Internationally acclaimed artist Patrick Dougherty has been named artist-in-residence at the College of the Holy Cross. Dougherty’s art, known as “Stickwork,” bends, weaves, and flexes locally sourced saplings into architectural sculptures which relate to the landscape and built environment around them. Over the last 30 years, he has built more than 250 of these works. This residency is hosted by the College’s Arts Transcending Borders (ATB) initiative, and co-sponsored with the Cantor Art Gallery, the environmental studies program and the visual arts department.
Prior to his residency at the College, Dougherty will be in the Worcester-area in August to create a unique piece for Tower Hill Botanic Garden, a nonprofit educational organization that works to advance and improve the practice of horticulture.
“We are very excited to have one of Patrick Dougherty’s large-scale installations grace our campus,” says Lynn Kremer, director of ATB, an initiative designed to enhance the role of the arts in every aspect of the Holy Cross experience by infusing the arts into students’ academic lives and the surrounding community. “The work, which is certain to evoke a sense of home and community, is collaborative art-making at its finest and will require the assistance of many volunteers.”
On Holy Cross’ campus, Dougherty will create a site-specific installation with the help of campus and community volunteers. Volunteers will receive instruction from Dougherty, and then have the opportunity to work alongside him, taking part in the construction. The College will work with the Greater Worcester Land Trust to select saplings from two sites in Worcester. The sapling harvest benefits the project as well as the community, creating a use for saplings that would otherwise be cleared from the space and disposed of.
"The Greater Worcester Land Trust is very happy to be a partner in this community effort as the cut saplings will help create wildlife openings and early successional habitats on public conservation land,” said Colin M.J. Novick, executive director of the Greater Worcester Land Trust. “This isn't just a great community building and inspiring event, it is also one that leaves the wilds and woods of Worcester in better shape."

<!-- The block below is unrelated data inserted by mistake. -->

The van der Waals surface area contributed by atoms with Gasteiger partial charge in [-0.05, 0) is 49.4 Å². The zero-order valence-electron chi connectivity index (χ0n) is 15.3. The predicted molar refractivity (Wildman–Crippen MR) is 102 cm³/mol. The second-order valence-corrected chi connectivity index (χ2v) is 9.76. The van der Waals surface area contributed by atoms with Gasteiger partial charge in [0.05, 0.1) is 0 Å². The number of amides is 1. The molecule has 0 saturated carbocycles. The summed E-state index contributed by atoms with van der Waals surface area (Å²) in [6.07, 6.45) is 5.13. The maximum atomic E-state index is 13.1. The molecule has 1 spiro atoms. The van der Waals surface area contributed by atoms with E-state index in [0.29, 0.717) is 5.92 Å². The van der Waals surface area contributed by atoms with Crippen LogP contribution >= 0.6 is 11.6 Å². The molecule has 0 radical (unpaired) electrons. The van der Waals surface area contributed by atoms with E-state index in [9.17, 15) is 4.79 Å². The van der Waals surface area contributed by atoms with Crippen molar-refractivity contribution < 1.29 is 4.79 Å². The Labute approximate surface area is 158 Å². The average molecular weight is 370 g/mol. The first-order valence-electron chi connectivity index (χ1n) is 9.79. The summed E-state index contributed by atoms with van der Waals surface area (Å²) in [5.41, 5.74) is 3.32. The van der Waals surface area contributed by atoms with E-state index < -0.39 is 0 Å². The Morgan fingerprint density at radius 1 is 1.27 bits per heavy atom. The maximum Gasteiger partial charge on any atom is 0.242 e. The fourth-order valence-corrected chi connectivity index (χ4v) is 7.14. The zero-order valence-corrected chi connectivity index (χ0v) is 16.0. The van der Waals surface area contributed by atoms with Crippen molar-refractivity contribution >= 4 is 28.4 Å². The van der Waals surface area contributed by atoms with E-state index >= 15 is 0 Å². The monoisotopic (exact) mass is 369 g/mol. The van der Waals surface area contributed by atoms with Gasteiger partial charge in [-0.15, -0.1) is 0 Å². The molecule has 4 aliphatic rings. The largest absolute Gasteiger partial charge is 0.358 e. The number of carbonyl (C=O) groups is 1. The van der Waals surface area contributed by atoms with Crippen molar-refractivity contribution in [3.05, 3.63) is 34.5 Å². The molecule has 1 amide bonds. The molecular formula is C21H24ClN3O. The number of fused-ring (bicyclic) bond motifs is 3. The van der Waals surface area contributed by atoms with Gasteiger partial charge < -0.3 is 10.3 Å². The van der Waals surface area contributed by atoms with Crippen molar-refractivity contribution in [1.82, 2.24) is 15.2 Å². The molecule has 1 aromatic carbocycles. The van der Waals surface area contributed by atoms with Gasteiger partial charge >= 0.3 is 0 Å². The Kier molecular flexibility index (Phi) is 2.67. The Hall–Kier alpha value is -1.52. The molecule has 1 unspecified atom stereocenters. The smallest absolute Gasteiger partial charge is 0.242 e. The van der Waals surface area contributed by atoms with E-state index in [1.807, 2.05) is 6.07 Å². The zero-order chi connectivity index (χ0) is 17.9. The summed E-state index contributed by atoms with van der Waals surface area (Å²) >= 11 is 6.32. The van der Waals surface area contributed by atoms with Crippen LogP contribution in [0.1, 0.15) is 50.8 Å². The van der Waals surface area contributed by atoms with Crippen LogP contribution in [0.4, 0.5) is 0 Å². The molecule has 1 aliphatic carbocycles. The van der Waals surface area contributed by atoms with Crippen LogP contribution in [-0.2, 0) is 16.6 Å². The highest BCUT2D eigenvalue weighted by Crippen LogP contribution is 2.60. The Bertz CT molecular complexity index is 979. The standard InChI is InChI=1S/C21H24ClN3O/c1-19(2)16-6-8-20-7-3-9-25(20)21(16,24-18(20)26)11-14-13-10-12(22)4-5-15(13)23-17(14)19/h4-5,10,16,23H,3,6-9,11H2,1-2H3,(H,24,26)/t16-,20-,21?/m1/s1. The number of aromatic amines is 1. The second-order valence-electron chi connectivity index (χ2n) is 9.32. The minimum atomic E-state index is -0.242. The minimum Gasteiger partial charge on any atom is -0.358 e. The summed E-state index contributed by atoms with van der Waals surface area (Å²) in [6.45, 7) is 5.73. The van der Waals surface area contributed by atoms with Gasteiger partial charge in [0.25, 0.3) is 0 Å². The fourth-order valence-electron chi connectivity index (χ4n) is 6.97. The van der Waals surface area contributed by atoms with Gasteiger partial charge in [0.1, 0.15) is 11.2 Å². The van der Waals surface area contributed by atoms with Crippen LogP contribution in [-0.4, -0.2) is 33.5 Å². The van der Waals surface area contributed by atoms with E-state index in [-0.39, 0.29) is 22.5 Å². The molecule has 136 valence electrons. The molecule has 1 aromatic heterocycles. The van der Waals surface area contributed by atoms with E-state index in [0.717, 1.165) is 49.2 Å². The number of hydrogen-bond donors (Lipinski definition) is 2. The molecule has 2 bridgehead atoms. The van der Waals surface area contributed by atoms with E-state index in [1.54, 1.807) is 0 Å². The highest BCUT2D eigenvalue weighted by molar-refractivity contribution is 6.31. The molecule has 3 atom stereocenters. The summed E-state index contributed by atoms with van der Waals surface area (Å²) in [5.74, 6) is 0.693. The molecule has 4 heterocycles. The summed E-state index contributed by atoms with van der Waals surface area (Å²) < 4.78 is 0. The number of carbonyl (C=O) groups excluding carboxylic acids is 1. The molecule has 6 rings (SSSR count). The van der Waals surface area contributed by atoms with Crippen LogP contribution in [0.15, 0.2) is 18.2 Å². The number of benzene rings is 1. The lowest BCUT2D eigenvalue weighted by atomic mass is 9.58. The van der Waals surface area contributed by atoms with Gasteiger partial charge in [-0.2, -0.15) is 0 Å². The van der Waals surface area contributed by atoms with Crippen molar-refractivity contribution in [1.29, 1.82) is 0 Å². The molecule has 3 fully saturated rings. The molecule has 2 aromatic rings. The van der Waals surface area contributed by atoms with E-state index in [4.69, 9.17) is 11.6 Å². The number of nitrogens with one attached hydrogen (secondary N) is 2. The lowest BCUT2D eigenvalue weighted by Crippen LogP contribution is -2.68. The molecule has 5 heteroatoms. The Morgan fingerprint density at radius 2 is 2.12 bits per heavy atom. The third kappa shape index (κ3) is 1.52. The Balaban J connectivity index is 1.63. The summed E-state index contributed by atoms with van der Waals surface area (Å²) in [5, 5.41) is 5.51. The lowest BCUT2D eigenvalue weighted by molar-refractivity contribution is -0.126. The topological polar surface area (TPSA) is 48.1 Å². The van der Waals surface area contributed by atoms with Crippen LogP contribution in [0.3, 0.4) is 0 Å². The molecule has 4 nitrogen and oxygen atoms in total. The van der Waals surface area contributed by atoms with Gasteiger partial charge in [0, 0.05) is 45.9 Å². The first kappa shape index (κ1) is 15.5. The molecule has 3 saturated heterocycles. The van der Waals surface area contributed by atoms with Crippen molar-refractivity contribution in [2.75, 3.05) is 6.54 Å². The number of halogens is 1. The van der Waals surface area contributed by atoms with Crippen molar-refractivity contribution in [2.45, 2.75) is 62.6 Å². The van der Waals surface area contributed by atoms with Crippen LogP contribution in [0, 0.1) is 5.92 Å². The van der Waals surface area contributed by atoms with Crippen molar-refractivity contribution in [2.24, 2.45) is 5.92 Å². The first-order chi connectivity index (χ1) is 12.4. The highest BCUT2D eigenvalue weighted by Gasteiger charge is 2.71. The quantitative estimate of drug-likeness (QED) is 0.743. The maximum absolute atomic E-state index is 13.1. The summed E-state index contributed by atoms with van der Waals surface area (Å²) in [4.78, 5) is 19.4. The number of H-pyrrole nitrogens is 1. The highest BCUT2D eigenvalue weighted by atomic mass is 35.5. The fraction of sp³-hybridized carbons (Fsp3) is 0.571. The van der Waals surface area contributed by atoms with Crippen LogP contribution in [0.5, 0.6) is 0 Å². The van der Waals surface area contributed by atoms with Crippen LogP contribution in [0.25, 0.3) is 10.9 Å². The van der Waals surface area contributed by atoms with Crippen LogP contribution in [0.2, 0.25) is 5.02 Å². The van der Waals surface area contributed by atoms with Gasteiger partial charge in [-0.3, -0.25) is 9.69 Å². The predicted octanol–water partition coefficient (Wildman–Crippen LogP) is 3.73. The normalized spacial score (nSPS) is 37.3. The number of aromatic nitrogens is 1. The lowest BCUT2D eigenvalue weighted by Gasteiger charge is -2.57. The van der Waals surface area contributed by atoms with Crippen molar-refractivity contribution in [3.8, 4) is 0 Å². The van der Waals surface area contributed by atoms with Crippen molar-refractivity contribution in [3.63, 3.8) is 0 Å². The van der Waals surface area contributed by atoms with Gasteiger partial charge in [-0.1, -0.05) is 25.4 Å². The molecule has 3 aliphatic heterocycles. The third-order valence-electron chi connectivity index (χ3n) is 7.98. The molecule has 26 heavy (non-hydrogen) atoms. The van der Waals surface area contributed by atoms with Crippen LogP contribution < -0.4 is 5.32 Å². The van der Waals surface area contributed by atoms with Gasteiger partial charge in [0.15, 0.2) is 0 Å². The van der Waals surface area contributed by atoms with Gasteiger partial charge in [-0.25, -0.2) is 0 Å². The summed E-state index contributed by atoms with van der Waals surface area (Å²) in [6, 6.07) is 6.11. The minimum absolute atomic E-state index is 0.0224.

Students, faculty and staff and members of the Worcester community are welcome to volunteer to work with Dougherty, and can learn more about volunteering opportunities at the ATB website.
Dougherty earned his B.A. in English from the University of North Carolina and an M.A. in hospital and health administration from the University of Iowa. He went back to school for a third time to study art history and sculpture at the University of North Carolina. From there, his artwork evolved from single pieces on conventional pedestals to monumental scale works.
Dougherty has also received numerous awards for his art, including the 2011 Factor Prize for Southern Art, North Carolina Artist Fellowship Award, Pollock-Krasner Foundation Grant, Henry Moore Foundation Fellowship, Japan-US Creative Arts Fellowship, and National Endowment for the Arts Fellowship. Princeton Architectural Press published a major book about Dougherty and his work in 2009.
- Tower Hill installation unveiling and reception with the artist – August 25, 6-9 p.m.
- Artist Talk: Patrick Dougherty, ATB Fall 2016 Artist-in-Residence – September 13, 5 p.m.
- Rehm Library, College of the Holy Cross
- Co-sponsored by Arts Transcending Borders and the Tower Hill Botanic Garden
- Holy Cross installation opening and artist reception – September 23, 3 p.m.
- Lawn by Linden Lane, College of the Holy Cross
The College’s ATB initiative, funded by The Andrew W. Mellon Foundation, is designed to enhance the role of the arts in every aspect of the Holy Cross experience by infusing the arts into students’ academic lives and creating new opportunities throughout the curriculum and the community to cross cultural, geographic, and disciplinary boundaries. Previous artists-in-residency include Troika Ranch, an internationally renowned ensemble that fuses dance, theatre and technology, which spent time on campus in the fall of 2015, and Cristina Pato, Galician bagpiper, pianist, and composer, who visited campus in the fall of 2014.
Oct. 7, New York Arts: Patrick Dougherty’s Stickworks Augments the Experience of Fall in Massachusetts
July 5, MassLive.com: Stickwork artist will turn saplings into structures at Holy Cross and Tower Hill Garden